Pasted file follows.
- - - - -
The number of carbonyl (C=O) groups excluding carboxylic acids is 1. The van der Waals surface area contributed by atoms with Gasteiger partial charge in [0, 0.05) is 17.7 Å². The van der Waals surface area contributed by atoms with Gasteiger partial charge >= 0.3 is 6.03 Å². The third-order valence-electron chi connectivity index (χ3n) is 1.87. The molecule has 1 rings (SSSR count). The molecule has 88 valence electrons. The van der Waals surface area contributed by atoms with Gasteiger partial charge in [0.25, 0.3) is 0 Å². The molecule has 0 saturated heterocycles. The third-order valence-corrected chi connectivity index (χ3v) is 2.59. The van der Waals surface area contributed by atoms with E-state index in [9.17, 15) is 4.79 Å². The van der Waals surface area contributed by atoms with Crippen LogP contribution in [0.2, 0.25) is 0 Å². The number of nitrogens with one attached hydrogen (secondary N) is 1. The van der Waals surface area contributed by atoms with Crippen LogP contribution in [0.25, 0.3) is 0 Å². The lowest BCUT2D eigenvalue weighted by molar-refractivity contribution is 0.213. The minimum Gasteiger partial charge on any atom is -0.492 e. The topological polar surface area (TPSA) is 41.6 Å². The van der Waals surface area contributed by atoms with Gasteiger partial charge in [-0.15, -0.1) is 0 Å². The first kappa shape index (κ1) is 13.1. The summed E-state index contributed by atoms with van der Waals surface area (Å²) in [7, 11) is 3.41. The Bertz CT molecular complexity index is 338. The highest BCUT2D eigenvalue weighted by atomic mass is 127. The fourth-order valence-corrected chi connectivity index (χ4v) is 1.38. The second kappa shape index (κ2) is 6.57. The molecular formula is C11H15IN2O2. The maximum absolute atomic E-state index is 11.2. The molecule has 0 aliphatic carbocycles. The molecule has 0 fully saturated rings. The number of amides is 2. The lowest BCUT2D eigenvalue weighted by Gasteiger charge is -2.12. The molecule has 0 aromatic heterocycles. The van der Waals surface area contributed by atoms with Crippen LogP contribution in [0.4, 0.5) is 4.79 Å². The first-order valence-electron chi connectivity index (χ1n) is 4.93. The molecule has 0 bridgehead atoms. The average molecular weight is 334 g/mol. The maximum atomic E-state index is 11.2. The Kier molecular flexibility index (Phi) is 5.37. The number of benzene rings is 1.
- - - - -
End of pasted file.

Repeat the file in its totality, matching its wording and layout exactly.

The number of carbonyl (C=O) groups excluding carboxylic acids is 1. The van der Waals surface area contributed by atoms with Gasteiger partial charge in [0, 0.05) is 17.7 Å². The van der Waals surface area contributed by atoms with Gasteiger partial charge >= 0.3 is 6.03 Å². The third-order valence-electron chi connectivity index (χ3n) is 1.87. The molecule has 1 rings (SSSR count). The molecule has 88 valence electrons. The van der Waals surface area contributed by atoms with Gasteiger partial charge in [0.25, 0.3) is 0 Å². The molecule has 0 saturated heterocycles. The third-order valence-corrected chi connectivity index (χ3v) is 2.59. The van der Waals surface area contributed by atoms with E-state index in [9.17, 15) is 4.79 Å². The van der Waals surface area contributed by atoms with Crippen LogP contribution in [0.2, 0.25) is 0 Å². The number of nitrogens with one attached hydrogen (secondary N) is 1. The van der Waals surface area contributed by atoms with Crippen LogP contribution in [0.25, 0.3) is 0 Å². The lowest BCUT2D eigenvalue weighted by molar-refractivity contribution is 0.213. The minimum Gasteiger partial charge on any atom is -0.492 e. The topological polar surface area (TPSA) is 41.6 Å². The van der Waals surface area contributed by atoms with Gasteiger partial charge in [-0.15, -0.1) is 0 Å². The first kappa shape index (κ1) is 13.1. The summed E-state index contributed by atoms with van der Waals surface area (Å²) in [7, 11) is 3.41. The Bertz CT molecular complexity index is 338. The highest BCUT2D eigenvalue weighted by atomic mass is 127. The fourth-order valence-corrected chi connectivity index (χ4v) is 1.38. The second kappa shape index (κ2) is 6.57. The molecular formula is C11H15IN2O2. The maximum absolute atomic E-state index is 11.2. The molecule has 0 aliphatic carbocycles. The molecule has 0 fully saturated rings. The number of amides is 2. The lowest BCUT2D eigenvalue weighted by Gasteiger charge is -2.12. The molecule has 0 aromatic heterocycles. The van der Waals surface area contributed by atoms with Crippen LogP contribution in [0.4, 0.5) is 4.79 Å². The first-order valence-electron chi connectivity index (χ1n) is 4.93. The molecule has 0 bridgehead atoms. The average molecular weight is 334 g/mol. The maximum atomic E-state index is 11.2. The Kier molecular flexibility index (Phi) is 5.37. The number of benzene rings is 1.